Membership Advantages
  • Reviews
  • "Beyond the Book" backstories
  • Free books to read and review (US only)
  • Find books by time period, setting & theme
  • Read-alike suggestions by book and author
  • Book club discussions
  • and much more!
  • Just $10 for 3 months or $35 for a year
  • More about membership!

Reviews

BookBrowse

Stone's second novel combines an intriguing plot with well developed three dimensional characters. The plot moves along at a brisk pace and the characters will stay with the reader well after the book is finished. Overall, strongly recommended to those who like to be challenged by gritty, realistic fiction without excess violence.  

Media Reviews
Paula Bodah, Editor, Rhode Island Monthly

In Disappearing Into View, Stone illuminates the infinite human capacity for evil, compassion, and forgiveness at all levels of humanity.

The Compulsive Reader

A gripping tale...intense....

The Vinland Journal

Stone's writing is masterful.

BookCrossings.com

Extraordinary. The writing is superb.

The Anchorage Daily News

Disappearing Into View reads like a modern version of Dostoyevsky's Notes From the Underground - in reverse. A homeless man stalled in self-reflection meanders toward insight and redemption, helped by hookers, the homeless, fetishes and dubious trips into the subway.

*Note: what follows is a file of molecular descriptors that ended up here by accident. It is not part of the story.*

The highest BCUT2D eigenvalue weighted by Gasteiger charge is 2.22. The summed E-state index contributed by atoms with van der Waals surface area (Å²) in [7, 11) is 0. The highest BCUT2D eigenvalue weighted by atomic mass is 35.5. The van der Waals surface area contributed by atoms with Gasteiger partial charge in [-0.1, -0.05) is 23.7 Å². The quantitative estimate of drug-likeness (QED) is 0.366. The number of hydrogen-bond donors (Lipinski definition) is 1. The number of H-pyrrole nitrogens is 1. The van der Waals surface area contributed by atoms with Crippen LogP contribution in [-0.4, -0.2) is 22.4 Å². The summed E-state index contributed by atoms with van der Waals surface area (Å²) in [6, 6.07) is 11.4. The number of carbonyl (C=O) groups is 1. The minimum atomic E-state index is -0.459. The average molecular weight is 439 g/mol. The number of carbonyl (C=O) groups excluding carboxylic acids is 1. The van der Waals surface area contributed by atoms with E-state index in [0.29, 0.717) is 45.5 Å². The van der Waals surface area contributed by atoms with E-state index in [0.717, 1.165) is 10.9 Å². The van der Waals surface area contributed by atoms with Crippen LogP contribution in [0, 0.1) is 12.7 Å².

Jane Crosier, Host of Literary Landscape, CKCU-FM, Ottawa

Disappearing Into View has the same innovative style and penetrating psychological insight that make Andrew K. Stone's first novel, All Flowers Die, a success. Stone's gritty, street-wise language speaks volumes, and his use of complex and realistically drawn characters gives the work a highly charged level of emotional tension.

Janice Harvey, Worcester Magazine

Andrew K. Stone possesses a marvelous ear for dialogue...and a talent for creating pure-hearted characters who will long remain in the reader's memory.